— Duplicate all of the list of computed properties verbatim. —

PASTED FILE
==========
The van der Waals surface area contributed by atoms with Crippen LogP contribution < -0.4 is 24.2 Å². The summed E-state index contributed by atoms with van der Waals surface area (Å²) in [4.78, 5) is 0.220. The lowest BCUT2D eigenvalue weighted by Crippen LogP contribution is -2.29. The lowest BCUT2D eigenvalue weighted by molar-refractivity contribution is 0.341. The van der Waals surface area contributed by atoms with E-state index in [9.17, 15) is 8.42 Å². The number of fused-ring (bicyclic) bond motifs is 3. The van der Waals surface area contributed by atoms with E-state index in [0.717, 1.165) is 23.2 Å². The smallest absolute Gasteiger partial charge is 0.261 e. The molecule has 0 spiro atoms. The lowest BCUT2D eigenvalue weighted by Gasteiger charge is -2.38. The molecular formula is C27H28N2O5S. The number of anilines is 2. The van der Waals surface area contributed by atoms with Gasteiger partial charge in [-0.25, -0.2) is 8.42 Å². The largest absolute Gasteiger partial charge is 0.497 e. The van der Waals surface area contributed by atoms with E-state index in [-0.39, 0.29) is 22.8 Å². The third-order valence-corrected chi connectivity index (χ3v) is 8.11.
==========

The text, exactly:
The van der Waals surface area contributed by atoms with Crippen LogP contribution < -0.4 is 24.2 Å². The summed E-state index contributed by atoms with van der Waals surface area (Å²) in [4.78, 5) is 0.220. The lowest BCUT2D eigenvalue weighted by Crippen LogP contribution is -2.29. The lowest BCUT2D eigenvalue weighted by molar-refractivity contribution is 0.341. The van der Waals surface area contributed by atoms with E-state index in [9.17, 15) is 8.42 Å². The number of fused-ring (bicyclic) bond motifs is 3. The van der Waals surface area contributed by atoms with E-state index in [0.717, 1.165) is 23.2 Å². The smallest absolute Gasteiger partial charge is 0.261 e. The molecule has 0 spiro atoms. The lowest BCUT2D eigenvalue weighted by Gasteiger charge is -2.38. The molecular formula is C27H28N2O5S. The number of anilines is 2. The van der Waals surface area contributed by atoms with Gasteiger partial charge in [-0.25, -0.2) is 8.42 Å². The largest absolute Gasteiger partial charge is 0.497 e. The van der Waals surface area contributed by atoms with E-state index in [-0.39, 0.29) is 22.8 Å². The third-order valence-corrected chi connectivity index (χ3v) is 8.11.